Profile: Teresa Barlow, Science Faculty Co-ordinator, ACG Sunderland

What is your teaching philosophy?

As a science and biology teacher, my philosophy is to teach through experiments - either in the classroom or in the field. I make sure my experiments are all exciting. Students love dissecting pig trotters, flame tests, osmosis in potatoes - and anything with the Bunsen burner.


What makes science a great subject?

Science is relevant in all aspects of life. It stimulates curiosity and interest, helps explain events from the distant past and it informs our futures.


What are the some of the qualities of an effective science teacher?

Enthusiasm and attention to detail. A sense of humour helps, and being from the North of England seems to have its benefits as well!

I became a teacher by accident. I did a triple degree, with the third option being education. Teaching was the first job I got and I like to see things through. I also think being a rock star or a submarine driver were out as career options.


What do you enjoy about teaching at ACG Sunderland?

We are a very strong family and community. Students thrive in this environment. Being in a small school means we know all the pupils by name.


What has been a highlight of your teaching career?

My career’s not over yet so the highlight may yet come, but feedback from students and parents makes the job worthwhile. For example, a student told me recently, ‘this is the best thing I have done all year’. Or when a parent tells me, ‘My child loves science, they love your lessons.’


What do you aim to achieve as an educator?

I aim to enthuse students about science and its unlimited possibilities and opportunities, to help them develop skills for lifelong learning and life skills to help them out in the world of work. Science impacts on us every day - hopefully students are able to understand ideas so that they can make more informed decisions and be more aware of their environment. Everyone also needs some scientific understanding so that they are able to question and challenge some of the pseudo- scientific marketing that so many people believe and spend their hard earned cash on.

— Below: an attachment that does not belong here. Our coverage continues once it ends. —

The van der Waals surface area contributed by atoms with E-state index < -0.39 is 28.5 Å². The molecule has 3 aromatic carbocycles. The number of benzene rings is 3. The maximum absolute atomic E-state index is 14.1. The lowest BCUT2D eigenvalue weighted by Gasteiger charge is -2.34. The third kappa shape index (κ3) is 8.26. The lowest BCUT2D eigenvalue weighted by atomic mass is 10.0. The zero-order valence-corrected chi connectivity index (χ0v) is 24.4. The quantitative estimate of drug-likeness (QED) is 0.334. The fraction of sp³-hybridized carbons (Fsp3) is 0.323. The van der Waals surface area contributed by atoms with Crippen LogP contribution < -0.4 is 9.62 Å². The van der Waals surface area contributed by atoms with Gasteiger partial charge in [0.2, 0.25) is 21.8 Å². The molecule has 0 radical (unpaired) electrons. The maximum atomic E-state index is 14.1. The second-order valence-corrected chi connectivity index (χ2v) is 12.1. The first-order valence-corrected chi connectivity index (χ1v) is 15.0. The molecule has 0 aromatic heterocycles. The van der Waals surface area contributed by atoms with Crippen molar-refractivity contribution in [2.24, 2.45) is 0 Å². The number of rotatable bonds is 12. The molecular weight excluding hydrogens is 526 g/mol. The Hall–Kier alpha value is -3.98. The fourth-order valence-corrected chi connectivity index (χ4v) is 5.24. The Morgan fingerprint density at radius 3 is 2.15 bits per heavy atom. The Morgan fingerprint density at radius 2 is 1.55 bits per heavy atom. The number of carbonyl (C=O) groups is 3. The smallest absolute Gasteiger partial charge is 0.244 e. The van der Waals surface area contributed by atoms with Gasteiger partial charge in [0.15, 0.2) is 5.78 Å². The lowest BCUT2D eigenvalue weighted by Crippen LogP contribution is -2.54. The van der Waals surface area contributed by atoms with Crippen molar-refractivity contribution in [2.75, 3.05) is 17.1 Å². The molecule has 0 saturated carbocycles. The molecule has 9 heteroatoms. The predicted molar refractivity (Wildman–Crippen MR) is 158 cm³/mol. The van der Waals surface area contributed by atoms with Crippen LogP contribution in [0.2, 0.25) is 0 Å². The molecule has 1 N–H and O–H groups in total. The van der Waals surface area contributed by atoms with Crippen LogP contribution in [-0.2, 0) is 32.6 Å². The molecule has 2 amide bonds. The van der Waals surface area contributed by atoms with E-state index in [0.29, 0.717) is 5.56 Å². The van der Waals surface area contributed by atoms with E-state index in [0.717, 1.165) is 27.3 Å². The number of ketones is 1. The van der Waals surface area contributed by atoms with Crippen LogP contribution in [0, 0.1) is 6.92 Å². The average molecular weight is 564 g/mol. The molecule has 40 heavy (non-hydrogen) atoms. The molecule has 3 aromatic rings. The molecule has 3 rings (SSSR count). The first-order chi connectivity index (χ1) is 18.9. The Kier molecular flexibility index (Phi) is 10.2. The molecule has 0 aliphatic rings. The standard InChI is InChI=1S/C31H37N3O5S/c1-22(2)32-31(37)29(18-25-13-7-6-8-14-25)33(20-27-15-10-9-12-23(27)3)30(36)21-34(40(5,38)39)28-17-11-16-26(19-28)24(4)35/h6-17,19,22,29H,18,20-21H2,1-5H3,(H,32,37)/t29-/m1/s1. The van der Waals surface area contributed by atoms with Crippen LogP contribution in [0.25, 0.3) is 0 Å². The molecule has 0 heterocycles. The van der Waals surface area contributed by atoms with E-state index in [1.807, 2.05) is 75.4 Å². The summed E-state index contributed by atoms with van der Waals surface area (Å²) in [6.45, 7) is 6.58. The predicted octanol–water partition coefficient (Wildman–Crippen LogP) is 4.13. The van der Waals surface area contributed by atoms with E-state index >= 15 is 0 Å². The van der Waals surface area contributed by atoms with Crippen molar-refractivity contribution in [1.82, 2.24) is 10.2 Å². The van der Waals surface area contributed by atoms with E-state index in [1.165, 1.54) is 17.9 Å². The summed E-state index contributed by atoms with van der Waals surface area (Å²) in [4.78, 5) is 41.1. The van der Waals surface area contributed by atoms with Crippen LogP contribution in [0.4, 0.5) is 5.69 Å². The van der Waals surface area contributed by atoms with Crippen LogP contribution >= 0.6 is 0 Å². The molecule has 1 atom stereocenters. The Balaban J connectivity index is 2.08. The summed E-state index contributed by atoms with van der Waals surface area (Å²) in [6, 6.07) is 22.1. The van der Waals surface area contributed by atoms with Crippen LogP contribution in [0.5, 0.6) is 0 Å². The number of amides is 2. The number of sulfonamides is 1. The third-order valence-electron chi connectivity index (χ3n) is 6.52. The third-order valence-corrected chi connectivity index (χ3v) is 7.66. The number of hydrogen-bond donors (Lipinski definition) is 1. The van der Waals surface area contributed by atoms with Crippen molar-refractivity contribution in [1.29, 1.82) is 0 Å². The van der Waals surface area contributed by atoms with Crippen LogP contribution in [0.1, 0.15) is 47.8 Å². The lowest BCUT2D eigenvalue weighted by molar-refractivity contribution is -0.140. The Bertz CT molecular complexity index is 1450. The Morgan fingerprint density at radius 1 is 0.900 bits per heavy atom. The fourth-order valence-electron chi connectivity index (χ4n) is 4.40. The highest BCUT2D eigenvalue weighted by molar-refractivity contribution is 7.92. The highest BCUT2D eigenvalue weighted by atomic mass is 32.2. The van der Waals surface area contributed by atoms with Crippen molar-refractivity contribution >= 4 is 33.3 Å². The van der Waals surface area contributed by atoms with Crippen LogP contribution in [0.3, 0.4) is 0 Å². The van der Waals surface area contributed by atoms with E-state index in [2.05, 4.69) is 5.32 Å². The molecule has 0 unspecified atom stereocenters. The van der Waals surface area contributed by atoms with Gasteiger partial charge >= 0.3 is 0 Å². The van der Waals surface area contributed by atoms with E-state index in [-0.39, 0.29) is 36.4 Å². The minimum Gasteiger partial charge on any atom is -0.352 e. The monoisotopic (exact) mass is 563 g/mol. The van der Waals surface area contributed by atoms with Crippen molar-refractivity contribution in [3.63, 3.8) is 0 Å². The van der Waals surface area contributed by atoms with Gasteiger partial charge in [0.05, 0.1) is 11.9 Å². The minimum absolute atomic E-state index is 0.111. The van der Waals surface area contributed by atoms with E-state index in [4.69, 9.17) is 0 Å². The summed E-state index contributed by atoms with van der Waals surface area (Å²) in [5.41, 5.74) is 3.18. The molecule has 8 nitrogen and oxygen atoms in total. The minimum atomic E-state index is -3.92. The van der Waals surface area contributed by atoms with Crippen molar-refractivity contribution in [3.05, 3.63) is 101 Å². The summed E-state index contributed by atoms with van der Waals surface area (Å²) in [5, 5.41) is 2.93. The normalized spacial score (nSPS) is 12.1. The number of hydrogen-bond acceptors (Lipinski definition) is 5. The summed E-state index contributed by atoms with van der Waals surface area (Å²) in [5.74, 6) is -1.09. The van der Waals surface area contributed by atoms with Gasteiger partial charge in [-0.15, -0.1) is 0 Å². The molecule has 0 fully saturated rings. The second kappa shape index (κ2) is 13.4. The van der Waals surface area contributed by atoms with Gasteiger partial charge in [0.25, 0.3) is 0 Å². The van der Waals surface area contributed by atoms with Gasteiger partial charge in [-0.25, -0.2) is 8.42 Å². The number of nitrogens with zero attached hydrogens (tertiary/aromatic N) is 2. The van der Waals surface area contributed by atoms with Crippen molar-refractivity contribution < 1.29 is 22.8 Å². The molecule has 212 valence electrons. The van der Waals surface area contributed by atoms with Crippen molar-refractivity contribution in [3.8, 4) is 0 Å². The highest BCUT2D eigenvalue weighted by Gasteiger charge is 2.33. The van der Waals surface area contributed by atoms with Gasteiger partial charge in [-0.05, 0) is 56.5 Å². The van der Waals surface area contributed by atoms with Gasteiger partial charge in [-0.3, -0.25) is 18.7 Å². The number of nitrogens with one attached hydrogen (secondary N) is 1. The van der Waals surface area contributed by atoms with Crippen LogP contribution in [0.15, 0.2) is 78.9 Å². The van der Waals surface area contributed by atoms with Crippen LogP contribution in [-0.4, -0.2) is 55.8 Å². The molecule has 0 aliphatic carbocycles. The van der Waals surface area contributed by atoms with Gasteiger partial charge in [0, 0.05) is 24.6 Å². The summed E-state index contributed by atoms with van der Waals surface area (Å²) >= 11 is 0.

What are your thoughts on the benefits of independent schooling?

At heart I am a socialist, and I would like to think that our state systems deliver the best education they can to our young people. In reality, classrooms are crowded and staff are often not supported in their role as educators. Independent schools are able to keep their class sizes manageable so that no students are left out.

I have always worked in ‘smaller’ schools and I enjoy the rapport that staff have with the pupils. I am a ‘scientist’ who teaches, not a teacher who delivers some science - so I have a slightly different view on my role in school. At ACG Sunderland I feel that I can educate. Here in particular we have parents who work hard to provide their children with the education we offer. Independent education has a lot of parents who support staff in their endeavours. Our students are more appreciative of their parent’s choices and support each other. I am not sure if this is a peculiarity to our location or to New Zealand in general. It is very refreshing to see students applaud other student’s achievements and be genuinely pleased for them.


In your role as a teacher, what do you most want for your students?

As a teacher I expect students to try their best… nothing more really. Everyone works at a different pace and level with different abilities. It is very rewarding to see students ‘strive’ to grapple with particular concepts that they find challenging, as you know that they have the right life skills to succeed out in the world of work.